Wednesday, August 31, 2011

Capacitors! - revive dead Video cards and Motherboards (and other electronics)

Disclaimer: while it is possible to repair power supply unit capacitors, just stay away from them and buy a new one!, they deal with high voltages and amperage, and  should not be tampered with ! this guide deals with low voltage capacitors!

Computers and electronics: We have made our life around them, and sometimes rely heavily on them, everything is fine and well until one day, when  you try to boot your computer, the fan noises are made, the hard drive spins to life, but there is no image on the monitor, this is possibly not a power supply issue, it might be bad ram, but if everything was well and running up to that moment, you might very well be looking into the eyes of death!. A dead Motherboard or Video card!!!  All is lost!abandon ship!

This happens more often than you might believe, and the course of action is to check  and replace components, Re-set or use another ram stick,  swap out and check with another power supply unit, unplug the Dedicated Video card and use the integrated one, but some times no matter what you do, the system just stays there, with no signs of life... so is it time to buy a new Motherboard / Video Card?


Electronic Boards rely on Direct Current (DC) low voltages to function,  Power supply Units (PSU) take common household Alternate Current (AC), and convert it to DC current, all those yellow and red cables you see inside the computer carry the juice to make it all work!, but there is a need for CLEAN and STABLE voltage running trough all those components, and capacitors are the salvation, as they are basically batteries that "charge" up  and deploy their current when its needed, almost every single electronic device has at least some sort of capacitor inside , and if they fail, they render the electronic useless!

look at all those dead caps D:

You are in luck! because if you replace those dead capacitors you have great chances of reviving your mother board or Video card!, and it all comes down to buying the replacement parts and making the switch!, but there are some thing to take into consideration,  capacitance and Voltage! else you could cause  a massive explosion!, ok not really, but just a loud fire cracker  boom!.

stay away from 50V+ capacitors!

You can seek and head out  to a  small electronic repair shop where they will be happy to do the capacitor replacement for you, but sometimes you have to weight the repair cost versus the cost of a new mother board or Video card, or if you are an adventurer  you could try to replace it yourself!, and for that you will need a few tools:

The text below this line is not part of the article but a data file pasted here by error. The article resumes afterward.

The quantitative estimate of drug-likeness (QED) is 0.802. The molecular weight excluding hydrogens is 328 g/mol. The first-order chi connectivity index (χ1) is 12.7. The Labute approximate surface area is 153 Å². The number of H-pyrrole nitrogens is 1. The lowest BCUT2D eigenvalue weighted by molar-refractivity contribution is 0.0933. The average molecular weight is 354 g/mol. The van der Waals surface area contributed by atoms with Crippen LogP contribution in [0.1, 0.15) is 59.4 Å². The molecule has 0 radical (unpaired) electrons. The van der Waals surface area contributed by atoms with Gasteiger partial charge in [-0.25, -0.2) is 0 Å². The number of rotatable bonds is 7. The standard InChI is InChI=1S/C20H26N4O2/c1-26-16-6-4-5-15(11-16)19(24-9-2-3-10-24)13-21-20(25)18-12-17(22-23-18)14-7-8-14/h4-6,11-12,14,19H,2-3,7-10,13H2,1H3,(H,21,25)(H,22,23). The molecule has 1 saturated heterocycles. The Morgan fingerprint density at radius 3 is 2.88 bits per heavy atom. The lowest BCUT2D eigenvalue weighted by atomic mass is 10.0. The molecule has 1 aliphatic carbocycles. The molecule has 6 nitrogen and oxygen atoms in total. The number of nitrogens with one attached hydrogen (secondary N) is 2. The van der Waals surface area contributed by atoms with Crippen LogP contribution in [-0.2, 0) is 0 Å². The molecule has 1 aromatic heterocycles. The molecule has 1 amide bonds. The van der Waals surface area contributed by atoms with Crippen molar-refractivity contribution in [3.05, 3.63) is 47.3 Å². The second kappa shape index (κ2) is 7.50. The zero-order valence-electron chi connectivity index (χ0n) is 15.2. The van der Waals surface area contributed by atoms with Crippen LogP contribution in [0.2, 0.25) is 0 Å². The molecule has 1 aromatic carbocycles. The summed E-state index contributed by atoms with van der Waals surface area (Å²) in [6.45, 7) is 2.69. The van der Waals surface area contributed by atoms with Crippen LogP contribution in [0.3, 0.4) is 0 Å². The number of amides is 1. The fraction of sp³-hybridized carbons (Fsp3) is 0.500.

Soldering Iron: A tool that heats up to melt the soldering materials, get  30-40watt one:D aprox 10$-20$

 Solder Wire: The stuff that is gonna melt and weld stuff together,get the small ones for electronics! 3$~
Solder Flux: A nice little paste that helps the weld material to "flow" onto and into the stuff you weld! 2$~
Solder Sucker: yes that is the name! do not laugh D:, this .. sucks the melted metal from the board circuits 5$~
Solder Wick:a wick made of copper  wires, that helps to pull weld material away, and clean the area and excess weld material 5$~

You will also need Pliers/Cutters for cutting up new capacitor "legs" as they come longer than needed, and of course capacitor replacements!, Like in the video check that they have the same capacitance and the same or greater VOLTAGE rating. you can also Salvage Capacitors from other electronics or dead mother boards / Video cards that died for other reasons just make sure they don not  look bloated!.

Well here comes the tricky part, it is not easy to remove and replace a capacitor, you do need some soldering experience , and care to not heat up the capacitors so much that they crack in your fingers, if at any moment, the capacitors feels too hot, just put the solder iron away and wait till the capacitor is warm and try again!.

  all fat and dead capacitors: you can see 3 of them! the green ones :D 

1-You have to inspect the mother board, and see which ones need replacement, then look under the board and find the pins corresponding to them, this is where you will heat up to liquify the solder and pull the capacitor out!, my method consists of applying a blotch of weld onto the pins and then heat up the weld bubble, so that it heats up the pins, and then you twist and move the capacitor and pull it right off the board from below!